Tauber … Ors v The Commissioner of Inland Revenue Coa CA

JurisdictionNew Zealand
CourtCourt of Appeal
JudgeStevens J
Judgment Date07 September 2012
Neutral Citation[2012] NZCA 411
Date07 September 2012
Docket NumberCA564/2011

[2012] NZCA 411

IN THE COURT OF APPEAL OF NEW ZEALAND

Court

Stevens, Miller and Simon France JJ

CA564/2011

BETWEEN
David Andrew Tauber
First Appellant
Lisa Marie Tauber
Second Appellant
Paul Nigel Webb
Third Appellant
Rosemary Webb
Fourth Appellant
Maree Anne Bockett
Fifth Appellant
Score Trustees Limited
Sixth Appellant
Westpark Marina Limited
Seventh Appellant
Honk Berths Limited
Eighth Appellant
Honk Land Trustees Limited As Trustee of The Honk Land Trust
Ninth Appellant
Airport Trustees Limited As Trustee of Honk Airport Trust
Tenth Appellant
and
The Commissioner of Inland Revenue
Respondent
Counsel

M T Lennard for Appellants

P H Courtney and E J Norris for Respondent

Appeal from High Court decision dismissing appellant's application for judicial review of the issue of search warrants under s16(4) Tax Administration Act 1994 (“TA”) (Commissioner may access premises to obtain information) and removal of documents under s16C TA (power to remove and retain documents for inspection) — Commissioner was investigating appellants and associated entities — whether it had been reasonable for the Commissioner to have invoked s16 TA — whether the warrants were too widely drawn and lacked specificity — whether Court could consider the full unredacted version of affidavit filed in support of warrant applications — meaning of “requires” under s16(4) TA (exercise of Commissioner of functions requires physical access to private dwelling) — effect of s21 New Zealand Bill of Rights Act 1990 (freedom from unreasonable search and seizure).

The issues were: whether the CA could consider the full unredacted version of the affidavit filed in support of the warrant applications; whether it had been reasonable for the Commissioner to have invoked s16 TA; and whether the warrants were too widely drawn and lacked specificity under s16(5)(b) TA.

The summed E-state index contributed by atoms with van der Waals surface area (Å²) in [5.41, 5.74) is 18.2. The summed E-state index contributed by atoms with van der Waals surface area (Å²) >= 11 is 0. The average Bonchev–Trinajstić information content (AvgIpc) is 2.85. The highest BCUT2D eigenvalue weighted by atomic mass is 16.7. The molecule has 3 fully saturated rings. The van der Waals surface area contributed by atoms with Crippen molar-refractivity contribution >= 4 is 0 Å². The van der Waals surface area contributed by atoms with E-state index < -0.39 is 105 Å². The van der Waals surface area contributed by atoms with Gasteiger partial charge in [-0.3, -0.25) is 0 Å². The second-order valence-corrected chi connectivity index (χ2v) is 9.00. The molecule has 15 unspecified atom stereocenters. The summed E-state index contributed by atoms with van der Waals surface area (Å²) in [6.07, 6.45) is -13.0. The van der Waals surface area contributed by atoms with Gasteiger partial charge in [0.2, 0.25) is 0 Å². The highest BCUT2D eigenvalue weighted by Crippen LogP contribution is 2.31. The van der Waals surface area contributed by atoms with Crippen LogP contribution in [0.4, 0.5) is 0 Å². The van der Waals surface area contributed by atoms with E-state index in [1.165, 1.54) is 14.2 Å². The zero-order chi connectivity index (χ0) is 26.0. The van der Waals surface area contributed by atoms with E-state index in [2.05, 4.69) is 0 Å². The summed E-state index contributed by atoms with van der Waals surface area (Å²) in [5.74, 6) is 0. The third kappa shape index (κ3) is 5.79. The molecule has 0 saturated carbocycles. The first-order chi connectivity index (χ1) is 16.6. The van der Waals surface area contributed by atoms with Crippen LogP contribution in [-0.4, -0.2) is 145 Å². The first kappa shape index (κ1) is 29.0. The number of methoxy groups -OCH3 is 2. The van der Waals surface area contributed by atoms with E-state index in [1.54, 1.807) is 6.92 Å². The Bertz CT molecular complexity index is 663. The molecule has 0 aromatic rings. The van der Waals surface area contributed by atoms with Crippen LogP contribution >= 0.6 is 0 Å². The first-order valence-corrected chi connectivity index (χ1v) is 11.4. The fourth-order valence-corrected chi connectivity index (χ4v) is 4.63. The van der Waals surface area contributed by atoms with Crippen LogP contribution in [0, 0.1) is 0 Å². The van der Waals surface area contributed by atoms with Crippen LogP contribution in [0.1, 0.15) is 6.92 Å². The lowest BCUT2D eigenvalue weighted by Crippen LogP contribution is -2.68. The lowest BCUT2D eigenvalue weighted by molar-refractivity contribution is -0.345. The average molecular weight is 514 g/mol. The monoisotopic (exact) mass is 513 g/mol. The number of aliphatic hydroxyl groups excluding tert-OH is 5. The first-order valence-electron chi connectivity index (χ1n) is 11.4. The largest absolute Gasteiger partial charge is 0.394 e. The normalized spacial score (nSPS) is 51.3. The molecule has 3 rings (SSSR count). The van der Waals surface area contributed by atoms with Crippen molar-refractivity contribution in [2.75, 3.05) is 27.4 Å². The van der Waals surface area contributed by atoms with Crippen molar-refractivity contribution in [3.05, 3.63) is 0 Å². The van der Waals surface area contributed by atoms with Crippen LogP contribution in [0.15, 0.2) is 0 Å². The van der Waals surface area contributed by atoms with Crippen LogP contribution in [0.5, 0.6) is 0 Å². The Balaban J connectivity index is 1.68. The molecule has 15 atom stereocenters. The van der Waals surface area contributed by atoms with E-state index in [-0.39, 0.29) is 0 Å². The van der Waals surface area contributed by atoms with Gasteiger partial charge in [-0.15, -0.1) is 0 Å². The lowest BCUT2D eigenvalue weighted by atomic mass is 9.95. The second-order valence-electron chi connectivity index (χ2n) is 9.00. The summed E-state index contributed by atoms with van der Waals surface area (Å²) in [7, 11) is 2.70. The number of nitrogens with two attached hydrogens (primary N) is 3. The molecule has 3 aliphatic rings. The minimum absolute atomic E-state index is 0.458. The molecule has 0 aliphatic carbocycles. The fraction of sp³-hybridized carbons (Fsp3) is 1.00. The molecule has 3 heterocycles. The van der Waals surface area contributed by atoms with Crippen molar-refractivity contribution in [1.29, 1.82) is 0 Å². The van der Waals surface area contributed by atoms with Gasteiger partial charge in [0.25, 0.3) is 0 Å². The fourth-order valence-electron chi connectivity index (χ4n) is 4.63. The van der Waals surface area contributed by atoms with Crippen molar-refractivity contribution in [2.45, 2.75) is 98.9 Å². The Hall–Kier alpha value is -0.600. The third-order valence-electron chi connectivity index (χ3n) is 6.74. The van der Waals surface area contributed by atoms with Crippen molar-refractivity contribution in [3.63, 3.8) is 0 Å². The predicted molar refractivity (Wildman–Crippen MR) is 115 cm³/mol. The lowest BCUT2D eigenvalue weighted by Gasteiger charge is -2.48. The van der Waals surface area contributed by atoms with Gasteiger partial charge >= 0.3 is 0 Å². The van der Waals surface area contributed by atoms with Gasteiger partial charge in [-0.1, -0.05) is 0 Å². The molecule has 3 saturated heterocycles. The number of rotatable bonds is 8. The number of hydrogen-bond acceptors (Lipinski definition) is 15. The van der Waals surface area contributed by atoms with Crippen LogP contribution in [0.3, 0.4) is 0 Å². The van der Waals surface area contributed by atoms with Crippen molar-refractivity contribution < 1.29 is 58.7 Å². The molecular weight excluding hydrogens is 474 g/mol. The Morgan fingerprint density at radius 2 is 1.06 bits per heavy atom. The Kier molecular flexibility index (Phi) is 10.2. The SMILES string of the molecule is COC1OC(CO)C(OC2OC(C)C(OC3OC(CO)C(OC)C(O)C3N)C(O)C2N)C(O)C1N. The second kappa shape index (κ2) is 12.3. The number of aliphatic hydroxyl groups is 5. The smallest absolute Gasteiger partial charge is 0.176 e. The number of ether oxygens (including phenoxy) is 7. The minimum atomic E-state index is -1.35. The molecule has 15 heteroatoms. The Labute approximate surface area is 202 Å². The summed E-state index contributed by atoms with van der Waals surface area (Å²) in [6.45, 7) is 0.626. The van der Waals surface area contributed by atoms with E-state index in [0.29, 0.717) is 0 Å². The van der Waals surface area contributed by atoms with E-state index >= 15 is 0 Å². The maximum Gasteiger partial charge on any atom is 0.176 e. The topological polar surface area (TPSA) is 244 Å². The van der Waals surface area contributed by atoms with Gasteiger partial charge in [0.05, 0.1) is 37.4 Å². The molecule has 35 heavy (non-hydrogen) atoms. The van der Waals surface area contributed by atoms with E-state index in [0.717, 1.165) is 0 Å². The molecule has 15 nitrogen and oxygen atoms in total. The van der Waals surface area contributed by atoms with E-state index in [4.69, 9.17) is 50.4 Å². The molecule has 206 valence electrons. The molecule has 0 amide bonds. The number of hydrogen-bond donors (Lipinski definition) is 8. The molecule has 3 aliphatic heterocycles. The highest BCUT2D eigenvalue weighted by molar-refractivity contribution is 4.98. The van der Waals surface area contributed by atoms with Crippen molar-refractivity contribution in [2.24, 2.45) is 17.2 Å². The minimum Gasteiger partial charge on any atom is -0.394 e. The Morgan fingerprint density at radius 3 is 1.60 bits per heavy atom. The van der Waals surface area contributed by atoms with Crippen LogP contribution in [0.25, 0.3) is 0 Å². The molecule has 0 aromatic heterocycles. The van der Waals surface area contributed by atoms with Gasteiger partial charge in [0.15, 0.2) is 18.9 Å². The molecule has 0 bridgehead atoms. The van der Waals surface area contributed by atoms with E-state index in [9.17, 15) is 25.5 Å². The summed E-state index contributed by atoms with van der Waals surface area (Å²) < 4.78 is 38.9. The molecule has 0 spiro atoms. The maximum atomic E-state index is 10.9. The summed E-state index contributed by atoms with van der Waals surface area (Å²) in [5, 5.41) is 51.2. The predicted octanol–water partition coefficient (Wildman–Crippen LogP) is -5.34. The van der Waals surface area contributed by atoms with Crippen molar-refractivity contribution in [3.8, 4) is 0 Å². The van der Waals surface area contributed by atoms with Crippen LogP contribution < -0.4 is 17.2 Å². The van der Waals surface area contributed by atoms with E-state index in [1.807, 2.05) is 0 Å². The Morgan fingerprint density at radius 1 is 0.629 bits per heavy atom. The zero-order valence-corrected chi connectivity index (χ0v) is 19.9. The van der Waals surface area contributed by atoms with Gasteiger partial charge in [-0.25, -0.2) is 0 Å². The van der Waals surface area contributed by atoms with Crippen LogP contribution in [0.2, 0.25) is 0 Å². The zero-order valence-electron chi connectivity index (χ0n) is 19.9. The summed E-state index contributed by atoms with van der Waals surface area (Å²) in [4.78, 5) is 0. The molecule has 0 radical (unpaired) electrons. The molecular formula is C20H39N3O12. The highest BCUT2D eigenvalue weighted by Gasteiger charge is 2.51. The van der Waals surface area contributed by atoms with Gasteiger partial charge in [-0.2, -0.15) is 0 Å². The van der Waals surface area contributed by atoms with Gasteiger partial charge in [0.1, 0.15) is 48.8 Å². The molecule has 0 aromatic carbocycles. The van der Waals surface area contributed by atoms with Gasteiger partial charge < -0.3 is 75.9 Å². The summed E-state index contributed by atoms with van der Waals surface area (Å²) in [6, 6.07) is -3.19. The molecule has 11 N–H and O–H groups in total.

Held: It had been proper for CA to have had access to and to have considered the full unredacted application for the warrants. The decision in Davis v Commissioner of Inland Revenue did not provide a decisive basis for declining to read the whole of the application. That case concerned an application pursuant to the inherent jurisdiction of the Court to obtain a copy of a search warrant application or have a Judge review its content to determine whether it disclosed a sufficient and appropriate basis for the issue of the warrant. But when the request for access to the application was made there was no bona fide challenge to the lawfulness of the warrant advanced. The application was more in the nature of a “fishing request”. That was not the case here.

A warrant issued under s16(4) was not a warrant to search premises for particular information or documents. Rather, it gave authority for access to enter a private dwelling. Once entry was made pursuant to the warrant, the authorised officer(s) then had under s16(1) “full and free access to all lands, buildings, and places, and to all documents … for the purpose of inspecting any documents. In other words, s16(4) did not alone provide a full code for access to a private dwelling and the information it might contain. It was a part of a broader statutory scheme to enable the Commissioner to obtain access to information, but with the added protection of the requirement of a warrant where the place was a private dwelling.

Section 21 NZBORA applied to the provisions of s16(4) TA and s16C TA and required the provisions to be read subject to an overall test of reasonableness. Section 16(4) had to be read as the Commissioner reasonably requiring physical access to a private dwelling. It could not be read as allowing the Commissioner to enter a dwelling where entry could “potentially” further the investigation in some way. Individuals were entitled to a high expectation of privacy in relation to residential property. Further, a warrant had to be in the form specified under Schedule 2 Tax Administration (Form of Warrant) Regulations 2003. Clause 2 of this form required the issuer to satisfied that there were reasonable grounds for the Commissioner requiring physical access.

Therefore a search would not be “required” for the purposes of s16(4) unless it could be shown to be reasonably required in the circumstances. Relevant factors for assessing an application under s16(4) included:

  • (a) the Commissioner's “tax interest”; i.e the nature of the investigation;

  • (b) what, if any, steps to obtain information had already been taken and with what results;

  • (c) why the Commissioner considered it is appropriate to use s16 powers;

  • (d) the proposed search locations;

  • (e) why relevant information was likely to be found in those locations;

  • (f) the nature of the information likely to be found;

  • (g) why other mechanisms were not suitable; and

  • (h) whether there as any element of urgency.